The entire 2023 lineup of Volvo cars in the U.S. will consist of “mild” hybrid, hybrid, or electric vehicles (EVs) with built-in Google services and the ability to receive over-the-air (OTA) updates.
The XC90 and XC40 SUVs, as well as the V60 Cross Country, will now come standard with mild-hybrid engines, according to a news release from the OEM. Volvo says it is “making good on its sustainability commitment to electrify its full range of vehicles.”
“The effort reflects another step toward offering only pure electric vehicles by 2030 and being carbon neutral by 2040,” the release states.
Volvo spokesperson Maria Zwaik told Repairer Driven News the architecture, as well as the design and construction of each of the battery electric vehicles (BEVs) and plug-in hybrids (PHEVs), remains the same as 2022 model year vehicles. The BEVs are built on Volvo’s Compact Modular Architecture (CMA) platform and PHEVs on the OEM’s Scalable Product Architecture (SPA) platform.
The CMA is a universal platform that’s used on conventional and all-electric models, according to InsideEVs. The platform debuted in 2017 on the XC40, and due to its modular design, was used to create the Lynk & Co 01, 02, 03, and 05; the pure electric 2020 Polestar 2, and Volvo’s first all-electric model, the XC40 Recharge, according to Volvo.
Another article from InsideEVs says the newest SPA platform is dedicated to BEVs and was introduced into production last year for all-new-generation all-electric cars.
When asked if lightweighting was used, Zwaik said, “Weight is a key factor in the development of all our vehicles and becomes even more important for BEV range. Each vehicle is designed with that in mind.”
She also said nothing about the models has changed that would affect how they’re repaired after a collision.
Volvo notes that for consumers without easy access to charging, “mild” hybrids offer increased efficiency over their predecessors and never need to be plugged in while new extended-range plug-in hybrids offer all-electric driving in “Pure” mode and also provide the traditional gasoline-powered engine.
Zwaik said the battery range of the C40 Recharge is 226 miles and the XC40 Recharge is 223. Using 150 kilowatt “fast charging,” both can charge from zero to 80% in about 40 minutes. The all-electric range of Volvo’s PHEVs varies from 35 miles in Pure mode on the XC90 and XC60 to up to 41 miles in the S60.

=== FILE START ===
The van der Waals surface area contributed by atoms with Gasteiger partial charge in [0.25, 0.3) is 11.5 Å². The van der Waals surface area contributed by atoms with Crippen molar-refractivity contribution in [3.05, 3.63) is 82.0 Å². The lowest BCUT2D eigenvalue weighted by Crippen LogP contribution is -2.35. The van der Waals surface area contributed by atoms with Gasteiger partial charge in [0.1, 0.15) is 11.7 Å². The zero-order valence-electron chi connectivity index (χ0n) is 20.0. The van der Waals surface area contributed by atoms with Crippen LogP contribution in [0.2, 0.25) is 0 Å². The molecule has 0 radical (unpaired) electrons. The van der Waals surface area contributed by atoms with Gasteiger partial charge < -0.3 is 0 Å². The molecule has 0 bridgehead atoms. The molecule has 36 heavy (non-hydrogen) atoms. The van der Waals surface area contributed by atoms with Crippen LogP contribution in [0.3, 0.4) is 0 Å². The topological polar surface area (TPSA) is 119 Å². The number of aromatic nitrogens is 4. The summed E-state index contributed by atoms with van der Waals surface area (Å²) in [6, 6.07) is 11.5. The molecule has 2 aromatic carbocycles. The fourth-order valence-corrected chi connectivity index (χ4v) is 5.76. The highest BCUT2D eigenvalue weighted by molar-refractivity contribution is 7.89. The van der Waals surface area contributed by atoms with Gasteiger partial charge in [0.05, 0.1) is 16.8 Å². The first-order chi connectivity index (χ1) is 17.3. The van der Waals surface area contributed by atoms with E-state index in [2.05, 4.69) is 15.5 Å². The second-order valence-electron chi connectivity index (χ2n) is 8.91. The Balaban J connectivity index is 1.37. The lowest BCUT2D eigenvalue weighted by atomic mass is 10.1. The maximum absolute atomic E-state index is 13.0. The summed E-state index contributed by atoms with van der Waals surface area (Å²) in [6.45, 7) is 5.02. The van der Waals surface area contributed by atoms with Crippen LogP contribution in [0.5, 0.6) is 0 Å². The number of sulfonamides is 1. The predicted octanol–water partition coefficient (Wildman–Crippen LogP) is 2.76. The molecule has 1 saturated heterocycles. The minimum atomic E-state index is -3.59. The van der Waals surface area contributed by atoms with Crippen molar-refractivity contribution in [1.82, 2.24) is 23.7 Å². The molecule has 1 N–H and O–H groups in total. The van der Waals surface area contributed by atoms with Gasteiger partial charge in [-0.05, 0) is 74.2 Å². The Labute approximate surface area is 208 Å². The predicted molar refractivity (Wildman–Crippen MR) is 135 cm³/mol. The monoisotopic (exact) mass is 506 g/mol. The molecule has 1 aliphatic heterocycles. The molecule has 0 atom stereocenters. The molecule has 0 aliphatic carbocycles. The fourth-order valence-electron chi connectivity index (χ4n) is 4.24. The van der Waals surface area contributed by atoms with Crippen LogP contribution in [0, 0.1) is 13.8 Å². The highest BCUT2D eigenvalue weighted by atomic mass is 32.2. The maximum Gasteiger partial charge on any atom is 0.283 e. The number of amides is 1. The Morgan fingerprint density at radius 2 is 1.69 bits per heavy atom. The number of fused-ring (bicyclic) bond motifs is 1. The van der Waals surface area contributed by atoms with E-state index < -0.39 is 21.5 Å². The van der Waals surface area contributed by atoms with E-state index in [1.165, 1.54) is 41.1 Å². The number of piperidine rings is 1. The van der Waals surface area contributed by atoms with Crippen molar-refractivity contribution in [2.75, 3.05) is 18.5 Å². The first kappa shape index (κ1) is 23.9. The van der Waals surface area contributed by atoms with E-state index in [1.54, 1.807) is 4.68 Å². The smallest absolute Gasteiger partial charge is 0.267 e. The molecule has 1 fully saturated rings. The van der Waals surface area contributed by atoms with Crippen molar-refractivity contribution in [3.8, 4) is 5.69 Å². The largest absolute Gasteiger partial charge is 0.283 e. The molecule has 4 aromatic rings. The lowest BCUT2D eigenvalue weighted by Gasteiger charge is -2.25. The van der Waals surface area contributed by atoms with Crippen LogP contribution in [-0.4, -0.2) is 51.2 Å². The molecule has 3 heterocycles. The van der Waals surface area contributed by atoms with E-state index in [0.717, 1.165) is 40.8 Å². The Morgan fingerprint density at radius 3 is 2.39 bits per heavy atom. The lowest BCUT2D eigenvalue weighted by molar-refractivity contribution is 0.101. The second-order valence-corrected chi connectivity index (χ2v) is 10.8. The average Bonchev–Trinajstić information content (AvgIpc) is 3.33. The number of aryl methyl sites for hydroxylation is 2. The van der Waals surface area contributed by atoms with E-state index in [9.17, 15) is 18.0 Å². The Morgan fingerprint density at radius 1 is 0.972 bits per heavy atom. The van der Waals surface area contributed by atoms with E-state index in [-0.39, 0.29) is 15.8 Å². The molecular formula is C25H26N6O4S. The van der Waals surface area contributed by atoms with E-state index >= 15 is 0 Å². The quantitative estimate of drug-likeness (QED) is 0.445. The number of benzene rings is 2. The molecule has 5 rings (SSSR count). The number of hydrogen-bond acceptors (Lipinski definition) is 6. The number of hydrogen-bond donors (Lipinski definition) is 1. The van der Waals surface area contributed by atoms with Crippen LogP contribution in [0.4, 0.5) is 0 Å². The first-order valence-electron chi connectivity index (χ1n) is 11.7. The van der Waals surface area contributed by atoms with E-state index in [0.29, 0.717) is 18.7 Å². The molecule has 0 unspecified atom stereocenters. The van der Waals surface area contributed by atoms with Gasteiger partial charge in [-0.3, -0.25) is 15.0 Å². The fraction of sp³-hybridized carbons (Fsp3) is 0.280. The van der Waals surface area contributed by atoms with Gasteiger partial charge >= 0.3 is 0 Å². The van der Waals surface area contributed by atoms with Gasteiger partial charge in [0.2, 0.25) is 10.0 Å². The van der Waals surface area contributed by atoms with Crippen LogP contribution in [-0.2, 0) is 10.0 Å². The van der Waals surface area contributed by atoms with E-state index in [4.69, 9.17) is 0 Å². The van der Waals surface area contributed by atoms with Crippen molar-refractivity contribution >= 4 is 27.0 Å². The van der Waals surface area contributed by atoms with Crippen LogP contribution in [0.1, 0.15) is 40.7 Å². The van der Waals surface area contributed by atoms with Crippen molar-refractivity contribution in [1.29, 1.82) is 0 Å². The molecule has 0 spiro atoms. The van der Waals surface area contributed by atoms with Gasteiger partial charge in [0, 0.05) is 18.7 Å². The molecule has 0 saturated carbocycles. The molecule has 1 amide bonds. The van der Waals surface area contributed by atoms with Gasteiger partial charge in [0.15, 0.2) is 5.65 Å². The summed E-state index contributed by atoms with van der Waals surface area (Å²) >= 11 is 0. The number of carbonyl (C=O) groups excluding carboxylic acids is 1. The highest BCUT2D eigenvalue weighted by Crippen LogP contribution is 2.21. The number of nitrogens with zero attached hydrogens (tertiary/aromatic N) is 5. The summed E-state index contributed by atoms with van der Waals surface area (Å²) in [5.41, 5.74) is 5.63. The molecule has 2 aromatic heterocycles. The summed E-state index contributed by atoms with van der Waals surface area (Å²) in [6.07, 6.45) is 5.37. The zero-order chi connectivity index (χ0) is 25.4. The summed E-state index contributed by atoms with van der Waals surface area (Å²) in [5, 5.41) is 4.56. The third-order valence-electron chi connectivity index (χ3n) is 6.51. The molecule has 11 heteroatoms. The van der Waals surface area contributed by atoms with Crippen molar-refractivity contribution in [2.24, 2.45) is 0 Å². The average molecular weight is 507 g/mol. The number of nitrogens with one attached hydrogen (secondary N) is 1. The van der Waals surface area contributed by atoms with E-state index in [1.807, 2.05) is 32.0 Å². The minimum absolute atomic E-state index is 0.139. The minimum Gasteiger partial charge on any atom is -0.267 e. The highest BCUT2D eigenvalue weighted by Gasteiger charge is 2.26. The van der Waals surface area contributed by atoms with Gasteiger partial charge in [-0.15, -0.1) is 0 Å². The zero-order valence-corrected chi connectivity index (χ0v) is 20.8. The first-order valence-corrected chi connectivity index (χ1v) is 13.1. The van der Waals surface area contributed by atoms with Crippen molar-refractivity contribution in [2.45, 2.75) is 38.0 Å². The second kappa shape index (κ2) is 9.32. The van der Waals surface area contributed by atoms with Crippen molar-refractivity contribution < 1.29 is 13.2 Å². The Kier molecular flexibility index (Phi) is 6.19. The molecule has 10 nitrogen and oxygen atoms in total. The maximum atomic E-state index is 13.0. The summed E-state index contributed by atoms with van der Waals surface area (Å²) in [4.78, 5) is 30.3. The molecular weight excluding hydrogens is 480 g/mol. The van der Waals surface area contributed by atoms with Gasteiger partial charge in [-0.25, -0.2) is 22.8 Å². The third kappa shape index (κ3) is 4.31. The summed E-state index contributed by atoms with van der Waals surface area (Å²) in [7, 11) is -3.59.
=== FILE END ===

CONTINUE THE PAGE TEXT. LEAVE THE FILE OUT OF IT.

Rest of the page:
For those “ready to leap directly into the future,” the 402-horsepower, battery-electric XC40 Recharge small luxury SUV and C40 Recharge luxury crossover offer zero tailpipe emissions.
The C40 Recharge and XC40 Recharge already come standard with Google Assistant, Google Maps, and Google Play built-in, but those services now extend to the XC60, S90, and V90 Cross Country. The upgraded infotainment system also gives the models the ability to receive OTA updates.
“As software updates are rolled out, each 2023 Volvo car is expected to continue to improve over its lifetime,” the release states.
Almost every 2023 model year Volvo will also have new color options, wheels, and interior options including leather-free materials. The S60, V60, and V60 Cross Country will have a new front grille design and updated rear bumper inserts. And with the elimination of trim lines across all models, customers can combine the exterior design, interior upholstery, and equipment level of their choice.
The 2023 Volvo lineup is in production now with vehicles slated to arrive at retailers this summer. Zwaik told RDN customers are “strongly encouraged” to check the window sticker on each Volvo for any changes to standard and optional equipment due to “ongoing supply chain disruptions.”
For more information about Volvo’s mild hybrid, plug-in hybrid, and electric powertrains, visit volvocars.com/us.
Featured image: Volvo’s XC40 B4 (Provided by Volvo)
CMA platform side view (Provided by Volvo)